On the farm this week, we are working in the greenhouses "bumping up" seedlings and doing some field work as well. This year finds us working the fields about two to three weeks earlier than normal, but it will give us a chance to get ahead a bit in case something happens. We could get 3 weeks of rain, so it's better to get some field prep done well ahead of schedule. Most of the fields have been plowed and many have been fertilized, so now we move on to making beds and laying plastic.

The wildlife report this week includes a couple of pairs of Canada geese hanging out at the irrigation pond, lots of swallows using the bird houses I put out and a large yellow spotted salamander. I went home for lunch today and I spotted a large (6") yellow spotted salamander near the compost pile. He looked pretty cold and wasn't moving, but was still alive, so I moved him into a covered area of the compost pile. As it rained this morning he was probably headed to the pond to breed but was surprised at the cold temps. Probably another case of "it feels like spring but the calendar says it's still April." Spotted salamanders are quite common but seldom seen during the day as they are nocturnal hunters and hide under logs and in leaves during the days.

Until next week, Brian

Thursday, April 22, 2010

Pest of the week: Striped Cucumber Beetle

Striped Cucumber Beetle (Acalymma vittatum) transmits Bacterial Wilt (Erwinia tracheiphila)

Life Cycle: Adults overwinter in leaf litter and soil, emerging in spring. Young cucurbit plants are especially susceptible to large numbers of adults feeding. This activity can reduce yields and sometimes kill seedlings. Adult females lay eggs near the base of the cucurbit plants. Larvae hatch from eggs to feed on plant roots, pupate, and emerge as adults after about 3 weeks. Emergence usually occurs in late summer and feeding begins on plants and maturing fruits. Feeding damage can make fruit unmarketable. Adult beetles can transmit Bacterial Wilt through feeding on plants. Bacterial Wilt can cause plant decline, reduced yields, and possible plant death.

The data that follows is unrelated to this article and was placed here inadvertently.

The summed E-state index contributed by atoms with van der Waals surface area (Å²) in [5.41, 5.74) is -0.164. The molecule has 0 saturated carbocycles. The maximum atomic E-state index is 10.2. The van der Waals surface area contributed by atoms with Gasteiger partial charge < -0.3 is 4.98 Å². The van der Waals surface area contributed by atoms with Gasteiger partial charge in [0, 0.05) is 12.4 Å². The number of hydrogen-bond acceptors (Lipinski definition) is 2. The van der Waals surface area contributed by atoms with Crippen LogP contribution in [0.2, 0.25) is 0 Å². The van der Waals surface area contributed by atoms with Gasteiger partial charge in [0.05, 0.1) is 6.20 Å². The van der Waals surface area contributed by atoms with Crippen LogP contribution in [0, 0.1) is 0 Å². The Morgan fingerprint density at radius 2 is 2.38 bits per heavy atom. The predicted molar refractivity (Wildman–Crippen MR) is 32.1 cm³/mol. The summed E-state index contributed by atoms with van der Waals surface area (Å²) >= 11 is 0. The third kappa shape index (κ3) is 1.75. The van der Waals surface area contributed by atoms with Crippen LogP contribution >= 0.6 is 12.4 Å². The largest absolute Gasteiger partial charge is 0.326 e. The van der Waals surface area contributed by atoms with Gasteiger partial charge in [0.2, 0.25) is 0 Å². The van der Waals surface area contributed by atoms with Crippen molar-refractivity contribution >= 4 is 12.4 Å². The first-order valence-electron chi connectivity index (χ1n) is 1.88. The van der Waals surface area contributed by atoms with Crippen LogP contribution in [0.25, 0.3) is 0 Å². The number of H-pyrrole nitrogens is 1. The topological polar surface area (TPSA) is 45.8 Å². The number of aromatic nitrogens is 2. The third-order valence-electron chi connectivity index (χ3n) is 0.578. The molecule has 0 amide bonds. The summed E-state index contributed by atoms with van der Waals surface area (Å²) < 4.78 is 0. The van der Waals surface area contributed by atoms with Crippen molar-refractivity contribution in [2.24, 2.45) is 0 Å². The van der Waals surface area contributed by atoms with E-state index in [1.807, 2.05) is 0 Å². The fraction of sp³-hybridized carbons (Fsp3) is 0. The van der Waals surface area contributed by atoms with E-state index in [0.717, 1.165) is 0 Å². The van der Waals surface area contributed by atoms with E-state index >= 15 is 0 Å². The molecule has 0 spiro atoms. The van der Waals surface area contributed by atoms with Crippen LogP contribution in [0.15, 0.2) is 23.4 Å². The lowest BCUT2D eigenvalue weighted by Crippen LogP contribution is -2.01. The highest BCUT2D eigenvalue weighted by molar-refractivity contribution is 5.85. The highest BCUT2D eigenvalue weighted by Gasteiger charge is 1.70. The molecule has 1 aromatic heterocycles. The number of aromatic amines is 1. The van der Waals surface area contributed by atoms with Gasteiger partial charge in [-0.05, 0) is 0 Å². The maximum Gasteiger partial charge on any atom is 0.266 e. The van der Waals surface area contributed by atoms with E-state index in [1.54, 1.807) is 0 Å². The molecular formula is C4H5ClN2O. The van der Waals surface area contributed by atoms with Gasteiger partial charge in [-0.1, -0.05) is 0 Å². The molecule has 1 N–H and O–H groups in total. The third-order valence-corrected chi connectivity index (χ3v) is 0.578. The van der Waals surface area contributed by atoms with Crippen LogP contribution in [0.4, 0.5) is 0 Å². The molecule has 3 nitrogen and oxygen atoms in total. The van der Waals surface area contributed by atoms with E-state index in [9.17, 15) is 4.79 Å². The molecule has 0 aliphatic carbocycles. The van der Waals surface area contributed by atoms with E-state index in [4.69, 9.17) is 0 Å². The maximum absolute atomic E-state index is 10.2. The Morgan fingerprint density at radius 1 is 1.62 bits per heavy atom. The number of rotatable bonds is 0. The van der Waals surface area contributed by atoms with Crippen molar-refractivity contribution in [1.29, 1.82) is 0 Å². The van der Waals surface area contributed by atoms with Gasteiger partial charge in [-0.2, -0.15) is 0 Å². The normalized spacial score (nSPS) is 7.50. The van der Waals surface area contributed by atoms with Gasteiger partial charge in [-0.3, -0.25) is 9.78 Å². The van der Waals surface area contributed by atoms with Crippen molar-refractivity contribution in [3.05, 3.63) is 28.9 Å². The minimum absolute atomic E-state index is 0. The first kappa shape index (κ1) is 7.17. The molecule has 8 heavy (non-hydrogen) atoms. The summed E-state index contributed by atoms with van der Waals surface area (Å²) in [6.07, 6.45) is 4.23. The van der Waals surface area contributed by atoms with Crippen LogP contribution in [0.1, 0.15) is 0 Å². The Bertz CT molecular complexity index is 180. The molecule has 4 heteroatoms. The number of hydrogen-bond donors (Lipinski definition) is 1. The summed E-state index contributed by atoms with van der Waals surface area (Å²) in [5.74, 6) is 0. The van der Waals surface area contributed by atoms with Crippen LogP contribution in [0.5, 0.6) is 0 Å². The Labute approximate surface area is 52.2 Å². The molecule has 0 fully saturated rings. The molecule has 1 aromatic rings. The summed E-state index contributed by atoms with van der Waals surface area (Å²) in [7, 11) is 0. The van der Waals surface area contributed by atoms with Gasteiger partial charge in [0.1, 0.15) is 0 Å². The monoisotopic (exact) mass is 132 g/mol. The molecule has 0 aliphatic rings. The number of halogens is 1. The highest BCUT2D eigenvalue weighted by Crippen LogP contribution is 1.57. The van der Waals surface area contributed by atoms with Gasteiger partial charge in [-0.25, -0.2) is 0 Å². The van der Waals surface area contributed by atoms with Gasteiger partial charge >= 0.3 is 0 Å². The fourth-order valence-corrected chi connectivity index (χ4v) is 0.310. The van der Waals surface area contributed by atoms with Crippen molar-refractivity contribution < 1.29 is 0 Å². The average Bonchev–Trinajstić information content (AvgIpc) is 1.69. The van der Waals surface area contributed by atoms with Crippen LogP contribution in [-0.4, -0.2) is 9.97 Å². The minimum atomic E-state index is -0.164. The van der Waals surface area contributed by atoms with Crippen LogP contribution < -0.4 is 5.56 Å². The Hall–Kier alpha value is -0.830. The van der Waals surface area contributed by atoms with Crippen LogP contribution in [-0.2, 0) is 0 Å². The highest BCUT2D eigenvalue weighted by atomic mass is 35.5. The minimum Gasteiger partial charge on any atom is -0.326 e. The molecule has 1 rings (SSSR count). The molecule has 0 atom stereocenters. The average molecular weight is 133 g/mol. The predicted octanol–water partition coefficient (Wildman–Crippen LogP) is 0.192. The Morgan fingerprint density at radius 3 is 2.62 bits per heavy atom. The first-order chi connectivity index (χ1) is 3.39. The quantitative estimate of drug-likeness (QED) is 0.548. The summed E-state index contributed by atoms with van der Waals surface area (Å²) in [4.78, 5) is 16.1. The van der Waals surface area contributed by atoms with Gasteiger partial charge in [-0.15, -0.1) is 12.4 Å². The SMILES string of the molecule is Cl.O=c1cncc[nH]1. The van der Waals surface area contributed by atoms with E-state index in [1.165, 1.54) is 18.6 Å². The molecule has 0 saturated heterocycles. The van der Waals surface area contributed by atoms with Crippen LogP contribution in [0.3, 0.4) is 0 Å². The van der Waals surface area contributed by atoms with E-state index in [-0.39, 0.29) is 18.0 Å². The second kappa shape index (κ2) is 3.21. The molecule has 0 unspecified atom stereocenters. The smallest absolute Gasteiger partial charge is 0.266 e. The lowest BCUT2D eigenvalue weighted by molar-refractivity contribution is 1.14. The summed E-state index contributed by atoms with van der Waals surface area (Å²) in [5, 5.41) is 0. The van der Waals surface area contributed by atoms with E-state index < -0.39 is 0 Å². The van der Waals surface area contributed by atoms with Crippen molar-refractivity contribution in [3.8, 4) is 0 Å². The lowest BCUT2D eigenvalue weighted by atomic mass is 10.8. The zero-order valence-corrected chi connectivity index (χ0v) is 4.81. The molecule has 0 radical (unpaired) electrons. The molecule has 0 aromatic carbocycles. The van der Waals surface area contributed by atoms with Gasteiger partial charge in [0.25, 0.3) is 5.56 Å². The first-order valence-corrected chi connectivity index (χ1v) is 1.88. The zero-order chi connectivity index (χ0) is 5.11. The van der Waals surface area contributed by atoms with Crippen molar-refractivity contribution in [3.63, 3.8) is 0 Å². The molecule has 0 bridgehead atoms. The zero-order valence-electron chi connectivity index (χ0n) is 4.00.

Plants affected: All cucurbits are susceptible to cucumber beetle damage. The Spotted Cucumber beetle also feeds on corn, asparagus, and eggplant. Young seedlings and maturing fruit are most affected by feeding damage. Cucumbers and melons are more susceptible to bacterial wilt than squash and pumpkins. Young, vigorously growing plants are more susceptible to bacterial wilt.

Control: Spray or dip seedlings with Surround WP (#9661) to deter insect attack. Reapply if it rains or as the plant grows out of the spray. Use a preventative application of Pyganic (#9192/#9532) and then use Entrust (#9068) for the next application, switching between the two for maximum knockdown potential. Use Rotenone-Pyrethrin Concentrate (#9336) as a control. Place sticky traps at plant height to monitor populations. Use pheromone lures inside the sticky trap to attract cucumber beetles away from plants and trap them on the sticky trap.